I have almost been a victim of an incredibly expensive scam.
It began last week when I put the Fusion on Cars.com. Since that posting I’ve had three brokers call offering to sell the car for a fee – each of them guaranteeing success in the sale. After the second broker call I received an email that began the scam.
The first email, from a Kelvin Klaser or firstname.lastname@example.org, asked, “Is the posting still valid.” He asked about condition, and gave several indications that he hadn’t actually looked at the ad. While this should have been an immediate red flag, I didn’t want to be rude and reply “Why don’t you look at the cars.com ad.” I did direct him to the video walk around. He noted that he was out of town and would complete the deal online. He also told me that he would have the car picked up and shipped overseas.
The next email he offered to purchase the Fusion at the asking price and to pay via Pay pal, to pay the fees for receiving a payment via Pay pal. Only he didn’t call it just that. He seemed to know how to use Pay pal that marked him as an advanced user. I took a day off from the deal and began to think about what I had to do to complete the sale. I had a list of what had to be done on Monday in order to complete the sale.
In other words I was sure that this was going to be a quick sale that would enable us to get rid of the Fusion and not lose money on the deal. On Monday I read an email saying that I should invoice him via Pay pal and he would get the payment to me. I created the invoices on Monday – Pay pal will not let you invoice for more than $10,000, so I had to create three invoices – two for the car and one for the cost of the receiving the cash.
Things were going fast, and I didn’t feel right about the whole deal. I had the good sense to post my ill feelings to facebook, and had the good friends who warned me about what was going on. Deb Levy came thru with a description of the exact scam that I was now involved in.
So I went to the bank and reported. I went to Pay pal and cancelled the invoices. Then I opened my email. I had four emails. Two from Kelvin and two purporting to be from Pay pal. According to the emails, Kelvin had deposited over $18,000 into my Pay pal account, but it was being held pending my sending $1500 via Western Union to his shipping agent in the UK.
I responded by telling Kelvin that the deal was off. If there was to be a deal it would have to be by cashier’s check and that I would not be sending any money anywhere.
I was able to do that with confidence because his scam had followed the list Deb showed me nearly verbatim.
Then I called Pay pal – something Marjie B. Anderson advised. They assured me that there was no money deposited and on hold for me. I reported Kelvin to Pay pal (email@example.com) and to Google (all the email addresses were gmail addresses).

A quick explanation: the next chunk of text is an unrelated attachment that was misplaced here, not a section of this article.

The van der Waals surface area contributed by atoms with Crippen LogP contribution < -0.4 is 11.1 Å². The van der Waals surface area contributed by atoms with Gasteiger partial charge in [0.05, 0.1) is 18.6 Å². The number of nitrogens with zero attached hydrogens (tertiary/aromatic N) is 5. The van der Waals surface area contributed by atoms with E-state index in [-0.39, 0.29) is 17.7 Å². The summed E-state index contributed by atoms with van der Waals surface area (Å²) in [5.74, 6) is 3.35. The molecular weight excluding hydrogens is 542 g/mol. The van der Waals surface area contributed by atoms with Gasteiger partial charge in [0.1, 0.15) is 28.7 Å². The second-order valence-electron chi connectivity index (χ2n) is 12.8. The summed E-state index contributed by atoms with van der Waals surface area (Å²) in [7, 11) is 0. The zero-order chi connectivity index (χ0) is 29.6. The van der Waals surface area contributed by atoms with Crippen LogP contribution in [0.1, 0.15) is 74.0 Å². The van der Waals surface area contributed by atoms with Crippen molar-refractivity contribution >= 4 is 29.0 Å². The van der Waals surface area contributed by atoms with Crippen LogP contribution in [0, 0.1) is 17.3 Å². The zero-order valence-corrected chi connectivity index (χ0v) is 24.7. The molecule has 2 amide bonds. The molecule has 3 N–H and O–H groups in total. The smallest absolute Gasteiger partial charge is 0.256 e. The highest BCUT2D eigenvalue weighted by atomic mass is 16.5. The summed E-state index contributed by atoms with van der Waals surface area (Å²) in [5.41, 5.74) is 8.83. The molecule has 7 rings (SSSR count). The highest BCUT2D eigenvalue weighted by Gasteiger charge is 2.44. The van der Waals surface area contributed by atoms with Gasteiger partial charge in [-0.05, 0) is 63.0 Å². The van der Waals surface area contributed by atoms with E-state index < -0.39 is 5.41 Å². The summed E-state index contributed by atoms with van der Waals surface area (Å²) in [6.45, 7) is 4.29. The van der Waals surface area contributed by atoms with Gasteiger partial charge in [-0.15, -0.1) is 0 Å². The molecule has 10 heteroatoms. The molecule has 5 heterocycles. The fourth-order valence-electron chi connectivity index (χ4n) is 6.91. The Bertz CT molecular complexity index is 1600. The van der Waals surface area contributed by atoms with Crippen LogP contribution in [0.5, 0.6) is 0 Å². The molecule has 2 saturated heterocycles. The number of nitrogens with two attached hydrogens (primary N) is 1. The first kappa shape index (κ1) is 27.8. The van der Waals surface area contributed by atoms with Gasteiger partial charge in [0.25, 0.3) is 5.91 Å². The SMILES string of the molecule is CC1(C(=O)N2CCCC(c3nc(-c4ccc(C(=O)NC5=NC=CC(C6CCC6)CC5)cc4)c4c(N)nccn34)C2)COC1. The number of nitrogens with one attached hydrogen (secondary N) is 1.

The key was “send me $1,500 and I’ll send you $18,000 and pick up your car.” Because I would not get burned that way (I’ve never been tempted to send money to a Nigerian princess/Suffering Pastor/Millionaire to be Oil Magnate). I also don’t have $1500 to send to anyone right at the moment. That’s why I’m trying to sell the Fusion! But I followed along to the crucial moment of the scam, even though my gut told me there was something wrong.
Part of the answer is because I’d never encountered this kind of scam before. I’ve been scammed face to face many times by people who got money out of my pocket and into theirs with all sorts of sob stories. This scam was different.
The steps in the scam are:
1. The scammer makes contact asking about the validity of the posting – no mention of the product. You will fill that blank in for the scammer.
2. The scammer cannot meet you face to face because he’s out of town.
3. The scammer promises to pick up the item through a third party.
4. The scammer needs to complete the transaction quickly. Pay pal seems to be a way to get things done quickly and gives the seller a sense that they will be safe.
5. The scammer promises to pay more than the asking price.
6. Finally – and this is where the scammer pulls the string – the money includes a payment to that third party who will pick up the item to be shipped overseas. You have to pay the shipper and then you can get your payment.
Now that I know the steps I’ll be a little better prepared for the next phishing email.
But I also got caught in this because I wanted the sale to be real. It was my desire that made me almost fall victim to the scam. The Buddha was right about desire.
Thanks Deb Levy and Marjie Benbow Anderson for excellent advice and to all the rest of my facebook friends for reassurance that my gut instinct was right.